The Diocese of Tucson recently announced nearly complete plans for the renovation and construction of several buildings in the Cathedral Square project.
The plans were presented to the public during a press conference for local media held on Jan. 30. The press conference included architectural drawings of the proposed projects, comments from Bishop Gerald Kicanas and from Steve Hastings, chief of real estate services for the Foundation for Senior Living (FSL).
Cathedral Square is a group of projects to restore several historic buildings to full use, to provide needed housing for low income seniors, to provide a beautiful space for prayer and reflection and to construct a 50,000-square foot office and meeting complex.
Funding for the diocesan portion of the Cathedral Square is being generated by gifts from generous donors. The substantial estimated $25 million investment by the FSL with the addition of the diocesan contribution to the Cathedral Square will bring in an estimated $40 million in building projects into downtown Tucson, and reflects the Diocese’s commitment to investing and staying in downtown. Three of four deteriorated buildings will be renovated and used by St. Augustine Parish, the Diocese and by other groups and individuals. Those buildings include:
Marist College, built in 1915: The Foundation for Senior Living has agreed to lease Marist College and to renovate the building into a Senior Community Center and eight senior apartments at no cost to the Diocese. FSL also needed land to compete a seven-story low income apartment building near the Marist College building, but was unable to locate the needed land. FSL then offered to buy the Bishop Moreno Pastoral Center and so the Catholic Foundation, which owns the Pastoral Center building, agreed to sell the building to ensure that Marist College could be renovated. Once finished, the new building will house 75 low income senior apartments.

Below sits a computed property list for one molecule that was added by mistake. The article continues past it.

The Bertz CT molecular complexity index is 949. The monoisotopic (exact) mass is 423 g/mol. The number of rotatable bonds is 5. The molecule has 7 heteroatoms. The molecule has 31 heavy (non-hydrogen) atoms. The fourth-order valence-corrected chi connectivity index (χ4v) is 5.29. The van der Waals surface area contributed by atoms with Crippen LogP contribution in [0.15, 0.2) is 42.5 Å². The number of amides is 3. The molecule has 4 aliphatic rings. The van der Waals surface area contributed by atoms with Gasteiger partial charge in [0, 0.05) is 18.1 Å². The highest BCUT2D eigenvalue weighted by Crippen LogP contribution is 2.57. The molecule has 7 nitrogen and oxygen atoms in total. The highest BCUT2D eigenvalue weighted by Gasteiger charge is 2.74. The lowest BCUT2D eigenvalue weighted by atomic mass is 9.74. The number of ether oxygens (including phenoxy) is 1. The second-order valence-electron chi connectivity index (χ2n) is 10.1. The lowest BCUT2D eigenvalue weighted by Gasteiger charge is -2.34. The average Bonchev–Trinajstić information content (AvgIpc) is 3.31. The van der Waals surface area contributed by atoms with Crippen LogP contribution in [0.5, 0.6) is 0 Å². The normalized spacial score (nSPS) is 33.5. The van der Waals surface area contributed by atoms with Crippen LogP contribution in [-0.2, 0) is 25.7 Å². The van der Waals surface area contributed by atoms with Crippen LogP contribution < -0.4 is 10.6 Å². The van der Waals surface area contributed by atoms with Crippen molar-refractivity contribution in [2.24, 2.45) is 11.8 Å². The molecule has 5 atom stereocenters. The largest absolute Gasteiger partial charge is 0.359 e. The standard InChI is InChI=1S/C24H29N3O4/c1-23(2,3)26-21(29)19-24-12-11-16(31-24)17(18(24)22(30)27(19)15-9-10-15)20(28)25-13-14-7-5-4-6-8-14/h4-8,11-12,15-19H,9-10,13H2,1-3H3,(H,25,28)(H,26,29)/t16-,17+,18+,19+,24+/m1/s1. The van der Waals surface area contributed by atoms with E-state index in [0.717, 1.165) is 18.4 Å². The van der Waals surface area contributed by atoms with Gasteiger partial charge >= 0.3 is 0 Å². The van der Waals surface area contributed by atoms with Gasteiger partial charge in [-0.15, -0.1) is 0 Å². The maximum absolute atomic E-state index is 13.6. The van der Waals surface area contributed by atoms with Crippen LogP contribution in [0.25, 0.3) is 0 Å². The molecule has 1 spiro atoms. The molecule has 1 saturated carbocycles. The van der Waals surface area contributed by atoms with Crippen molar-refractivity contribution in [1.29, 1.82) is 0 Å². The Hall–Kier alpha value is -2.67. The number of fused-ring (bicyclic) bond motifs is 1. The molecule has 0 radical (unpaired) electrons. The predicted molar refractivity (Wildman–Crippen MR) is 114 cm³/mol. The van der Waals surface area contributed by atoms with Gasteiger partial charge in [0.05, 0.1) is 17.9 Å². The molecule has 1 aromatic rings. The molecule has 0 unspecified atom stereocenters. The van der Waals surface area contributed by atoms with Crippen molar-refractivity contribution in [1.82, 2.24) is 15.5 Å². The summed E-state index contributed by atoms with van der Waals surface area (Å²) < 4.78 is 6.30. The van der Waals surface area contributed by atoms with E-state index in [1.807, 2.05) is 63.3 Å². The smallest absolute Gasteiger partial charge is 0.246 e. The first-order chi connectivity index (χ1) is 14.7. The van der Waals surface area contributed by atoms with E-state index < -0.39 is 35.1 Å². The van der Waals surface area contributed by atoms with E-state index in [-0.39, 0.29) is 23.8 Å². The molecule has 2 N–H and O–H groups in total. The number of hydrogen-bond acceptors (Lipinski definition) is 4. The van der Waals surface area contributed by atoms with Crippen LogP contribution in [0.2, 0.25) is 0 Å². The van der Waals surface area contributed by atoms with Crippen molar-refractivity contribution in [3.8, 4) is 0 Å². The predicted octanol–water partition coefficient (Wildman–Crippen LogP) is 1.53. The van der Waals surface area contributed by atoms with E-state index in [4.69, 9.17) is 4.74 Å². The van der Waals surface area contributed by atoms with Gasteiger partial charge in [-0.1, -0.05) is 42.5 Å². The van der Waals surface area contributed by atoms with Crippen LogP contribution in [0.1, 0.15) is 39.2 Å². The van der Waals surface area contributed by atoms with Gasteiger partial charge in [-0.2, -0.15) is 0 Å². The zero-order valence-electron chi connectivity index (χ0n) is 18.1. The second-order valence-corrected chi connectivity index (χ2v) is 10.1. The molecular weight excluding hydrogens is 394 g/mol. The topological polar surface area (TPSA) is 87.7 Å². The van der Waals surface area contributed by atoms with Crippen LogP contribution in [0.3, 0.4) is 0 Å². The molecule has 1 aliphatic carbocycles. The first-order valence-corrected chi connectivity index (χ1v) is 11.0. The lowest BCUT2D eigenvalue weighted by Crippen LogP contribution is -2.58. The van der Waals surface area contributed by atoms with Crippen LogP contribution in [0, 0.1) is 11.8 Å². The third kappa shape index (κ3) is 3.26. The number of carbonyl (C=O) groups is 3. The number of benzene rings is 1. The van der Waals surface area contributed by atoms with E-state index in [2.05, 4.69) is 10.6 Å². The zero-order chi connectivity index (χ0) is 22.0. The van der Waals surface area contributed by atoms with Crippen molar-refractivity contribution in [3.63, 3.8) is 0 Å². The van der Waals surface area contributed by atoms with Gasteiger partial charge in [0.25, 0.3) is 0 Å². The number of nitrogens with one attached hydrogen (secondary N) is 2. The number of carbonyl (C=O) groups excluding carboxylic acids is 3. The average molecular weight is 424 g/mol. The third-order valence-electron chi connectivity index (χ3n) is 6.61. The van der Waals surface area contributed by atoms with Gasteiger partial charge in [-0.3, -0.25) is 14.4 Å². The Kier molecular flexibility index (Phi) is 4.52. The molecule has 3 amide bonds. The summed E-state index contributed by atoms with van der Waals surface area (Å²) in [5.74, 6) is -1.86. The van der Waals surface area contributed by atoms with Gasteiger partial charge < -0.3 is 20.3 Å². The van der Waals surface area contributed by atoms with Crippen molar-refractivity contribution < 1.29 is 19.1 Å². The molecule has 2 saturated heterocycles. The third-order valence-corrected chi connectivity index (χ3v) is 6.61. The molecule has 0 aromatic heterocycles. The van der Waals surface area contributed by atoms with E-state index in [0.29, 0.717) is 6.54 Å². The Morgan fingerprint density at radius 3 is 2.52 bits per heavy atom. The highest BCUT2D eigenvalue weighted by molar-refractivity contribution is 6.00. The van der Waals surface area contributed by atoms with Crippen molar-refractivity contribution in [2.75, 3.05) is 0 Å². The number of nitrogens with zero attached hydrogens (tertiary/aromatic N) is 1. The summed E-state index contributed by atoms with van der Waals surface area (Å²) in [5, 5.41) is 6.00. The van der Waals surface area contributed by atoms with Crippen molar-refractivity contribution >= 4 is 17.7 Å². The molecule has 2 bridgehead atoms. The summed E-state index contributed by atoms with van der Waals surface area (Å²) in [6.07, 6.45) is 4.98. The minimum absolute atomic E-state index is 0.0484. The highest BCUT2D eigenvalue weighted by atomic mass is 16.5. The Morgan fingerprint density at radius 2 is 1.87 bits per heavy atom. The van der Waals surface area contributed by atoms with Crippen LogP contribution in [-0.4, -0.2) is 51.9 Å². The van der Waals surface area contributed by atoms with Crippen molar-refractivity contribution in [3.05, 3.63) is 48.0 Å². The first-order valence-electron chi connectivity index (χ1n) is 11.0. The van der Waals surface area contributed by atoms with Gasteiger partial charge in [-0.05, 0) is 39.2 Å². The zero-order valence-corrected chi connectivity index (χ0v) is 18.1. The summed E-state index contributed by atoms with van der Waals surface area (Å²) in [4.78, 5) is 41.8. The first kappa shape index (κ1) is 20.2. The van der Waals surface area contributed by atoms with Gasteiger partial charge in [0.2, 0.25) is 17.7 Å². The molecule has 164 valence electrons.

Our Lady’s Chapel, built about 1916: Diversified Construction has begun restoration on the Chapel. John Alan, the artist and interior designer who completed the interior renovation of St. Augustine Cathedral, now is planning the interior for the chapel so that it will be a beautiful space for daily Mass, weddings, quinceañeras and individual reflection for those in the downtown area.
The St. Augustine Rectory built in the late 1890s. The parish rectory is the oldest building within the Cathedral campus. While structurally very sound, it is in need of a wall, porch and roof repair, electrical and plumbing upgrades and general updating to become a comfortable residence for priests living there.
Perhaps the single biggest project of Cathedral Square is construction of a four-story Diocesan education meeting and office complex on the site of the current Cathedral Hall.
This new complex will provide offices for the Diocese to replace those purchased by the Foundation for Senior Living, and the building will include a state-of-the-art conference, pastoral and educational center for use by the Diocese, the Cathedral and the community.
“For years this diocese has struggled with the lack of space to hold training or to gather various groups and ministries together,” said Bishop Kicanas. “With the construction of this new building, we will have office and meeting or training space to assist with our outreach to parishes. The space also will be available for public use, such as meetings and receptions, making the building a good resource for the downtown community.”
The Catholic Foundation has been working with donors to raise the needed funds for the large building, and currently has about $4.6 million in cash and pledges for the project.
If you would like to contribute, please visit the Catholic Foundation’s website at